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Denver can certainly lay claim to some unique and yes, sometimes, wacky transportation features. I’ll share some of them in this categorized article. You should know that most of these will be in current or future Wacky Denver listings.
Many folks may not know that Henry Barnes started some traffic innovations right here in Denver. The first is known as the “Barnes Dance”. It’s when at an intersection all traffic lights turn red and pedestrians are given the opportunity to cross at any angle, or even do a little dance if they like.
Barnes also synchronized traffic lights so that if you’re driving at an optimal speed, and traffic allows, you can go through a long string of green signals. If traffic conditions are right, you can still experience this on Speer Boulevard, Broadway, and some other numbered streets downtown.
A less welcome traffic-stopping device was born here in Denver…
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The Cherry Cricket restaurant has been in Cherry Creek for 72 years. At one point it was owned by Governor John Hickenlooper. Besides serving famous burgers it also has features that certainly qualify it for a Wacky Denver listing: In the bar area, on the ceiling is a replica of a hockey rink. Around the edges of the rink you'll find celebrity autographs from visitors. Another notable part of the Cricket is the wall of aquariums. After a kitchen fire they had to close for some months. Upon reopening, they held a funeral for the fish that had died in the fire/closing. Editor's note: Besides respecting their fish, they also respect their employees-paying them while the restaurant was closed for repair.
Years ago Steve Goodman wrote a song about Door Number 3, which was a reference to the tv game show "Let's Make a Deal". The challenge of choosing a door has come to life in Wheat Ridge where you'll find this wall of doors. None will literally open for you, but you can still ponder your choices in life.
Ride the Cyclone!
Lakeside Amusement Park offers cheap thrills at a bargain price. Though the park as seen better days, the wild collection of rides and attractions (many in disrepair and functioning) provides a glimpse into the past of popular amusement sites. Cheap admission and cheap rides make it an easy visit. And while you are there, be sure to stay after dark. As the sun goes down and the dark hides the dirt and disrepair, the real magic starts.
One of a kind. Visit while you can!
Although Denver is over 800 miles from the Mississippi River there is a massive riverboat replica in South Denver. To add to the wacky factor it's actually a car wash where the only water is internal, not external. And you can't reach this nautical monument via a river. It's at 3480 South Poplar Street just off of Hampden Avenue. GIven the height and immensity of the structure you'll have no trouble sighting it from Hampden. Now someone needs to show this to John Fogerty of "Proud Mary" song fame.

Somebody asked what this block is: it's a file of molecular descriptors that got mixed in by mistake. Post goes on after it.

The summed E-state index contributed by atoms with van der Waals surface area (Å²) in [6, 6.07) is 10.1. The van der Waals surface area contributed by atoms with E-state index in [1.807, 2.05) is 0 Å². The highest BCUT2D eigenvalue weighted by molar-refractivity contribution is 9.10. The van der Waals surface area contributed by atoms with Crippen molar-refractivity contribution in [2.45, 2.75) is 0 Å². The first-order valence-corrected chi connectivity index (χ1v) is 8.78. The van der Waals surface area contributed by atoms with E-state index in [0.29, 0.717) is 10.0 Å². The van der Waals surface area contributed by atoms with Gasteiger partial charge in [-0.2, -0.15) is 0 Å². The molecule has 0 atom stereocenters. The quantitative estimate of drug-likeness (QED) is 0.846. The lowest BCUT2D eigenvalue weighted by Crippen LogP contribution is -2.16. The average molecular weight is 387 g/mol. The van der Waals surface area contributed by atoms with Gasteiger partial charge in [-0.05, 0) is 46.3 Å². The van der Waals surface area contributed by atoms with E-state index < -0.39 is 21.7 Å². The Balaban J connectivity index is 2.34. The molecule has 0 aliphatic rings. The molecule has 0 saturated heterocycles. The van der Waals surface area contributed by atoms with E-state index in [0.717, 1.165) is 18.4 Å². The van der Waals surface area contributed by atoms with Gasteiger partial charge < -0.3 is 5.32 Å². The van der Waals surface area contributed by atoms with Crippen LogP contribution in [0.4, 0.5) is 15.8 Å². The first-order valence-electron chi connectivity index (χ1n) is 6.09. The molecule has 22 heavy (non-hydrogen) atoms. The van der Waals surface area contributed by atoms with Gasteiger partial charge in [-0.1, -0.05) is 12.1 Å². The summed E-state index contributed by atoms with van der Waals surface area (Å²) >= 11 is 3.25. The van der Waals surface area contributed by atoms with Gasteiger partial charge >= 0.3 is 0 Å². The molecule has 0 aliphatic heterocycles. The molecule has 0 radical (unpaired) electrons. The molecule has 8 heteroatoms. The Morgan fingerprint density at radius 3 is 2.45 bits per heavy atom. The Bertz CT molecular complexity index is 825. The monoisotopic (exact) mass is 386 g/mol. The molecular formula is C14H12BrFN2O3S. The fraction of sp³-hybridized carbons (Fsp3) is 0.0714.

Although it's been disputed by other towns and cities, Louis Ballast trademarked the name "cheeseburger" in 1935. His restaurant, the Humpty Dumpty Drive In, is alas no more. But if you go to the Key Bank at 2776 N. Speer Boulevard, you'll find a small marble monument heralding him and his restaurant. You'll have to look closely for the marker, it's barely three feet tall. To properly toast one for Louis and his "curb girls" who delivered the cheeseburgers, the nearest spots are Park Burger and Highland Tap and Grill on 32nd Avenue, north of the marker. A little further away, but at a lower price point, you'll find Burger King on Federal Boulevard and another on 38th Avenue.
Tourists and newcomers may be surprised when they walk on the west side of Curtis Street, between 15th and 16th Avenues in Denver. At times it sounds like a subway is rumbling underneath your feet. Here's a sample:
There are other sounds that play as well and if you haven't heard them, I won't spoil the surprise. This audio art has actually been around for decades, created by artist Jim Green-who lives in Denver. I'm impressed with it's whimsy and longevity. Enjoy!
The "I Made It" community woodshop is a makerspace with a welcoming old school vibe. The wood is locally sourced, the pricing is by project and folks are ready to help you bring your wood creation to life. To top it off, you can book parties including their house beer and wine while they teach you how to make...drink coasters of course. More serious woodwrights can make one of kind pieces of furniture. This is where your DIY project can become a masterpiece.
Rockmount Ranch Wear isn't just any western clothing store. The founder, Jack Weil (Papa Jack), invented the snap button shirt. Jack worked until he was 107 years old and made it his aim to ensure that people living in the American West had their own cool style. If you check out the location, make sure you go upstairs to look at the mini museum!
About Wacky Denver
It is wacky!